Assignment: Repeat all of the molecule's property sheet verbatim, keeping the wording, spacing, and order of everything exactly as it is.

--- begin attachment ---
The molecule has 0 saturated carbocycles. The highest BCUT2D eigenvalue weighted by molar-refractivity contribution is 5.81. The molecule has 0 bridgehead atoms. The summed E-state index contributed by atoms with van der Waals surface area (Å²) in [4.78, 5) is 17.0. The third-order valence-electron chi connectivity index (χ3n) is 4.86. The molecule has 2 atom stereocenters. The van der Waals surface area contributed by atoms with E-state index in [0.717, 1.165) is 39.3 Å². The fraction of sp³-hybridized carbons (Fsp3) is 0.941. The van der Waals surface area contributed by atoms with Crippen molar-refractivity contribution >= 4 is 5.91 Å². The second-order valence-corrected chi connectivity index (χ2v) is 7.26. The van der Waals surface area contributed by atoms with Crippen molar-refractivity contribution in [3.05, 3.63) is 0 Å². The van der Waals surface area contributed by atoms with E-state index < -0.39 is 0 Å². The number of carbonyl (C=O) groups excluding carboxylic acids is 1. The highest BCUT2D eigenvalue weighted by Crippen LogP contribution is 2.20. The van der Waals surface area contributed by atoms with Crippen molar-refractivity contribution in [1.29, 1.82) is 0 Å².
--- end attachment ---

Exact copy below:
The molecule has 0 saturated carbocycles. The highest BCUT2D eigenvalue weighted by molar-refractivity contribution is 5.81. The molecule has 0 bridgehead atoms. The summed E-state index contributed by atoms with van der Waals surface area (Å²) in [4.78, 5) is 17.0. The third-order valence-electron chi connectivity index (χ3n) is 4.86. The molecule has 2 atom stereocenters. The van der Waals surface area contributed by atoms with E-state index in [0.717, 1.165) is 39.3 Å². The fraction of sp³-hybridized carbons (Fsp3) is 0.941. The van der Waals surface area contributed by atoms with Crippen molar-refractivity contribution >= 4 is 5.91 Å². The second-order valence-corrected chi connectivity index (χ2v) is 7.26. The van der Waals surface area contributed by atoms with Crippen molar-refractivity contribution in [3.05, 3.63) is 0 Å². The van der Waals surface area contributed by atoms with E-state index < -0.39 is 0 Å². The number of carbonyl (C=O) groups excluding carboxylic acids is 1. The highest BCUT2D eigenvalue weighted by Crippen LogP contribution is 2.20. The van der Waals surface area contributed by atoms with Crippen molar-refractivity contribution in [1.29, 1.82) is 0 Å².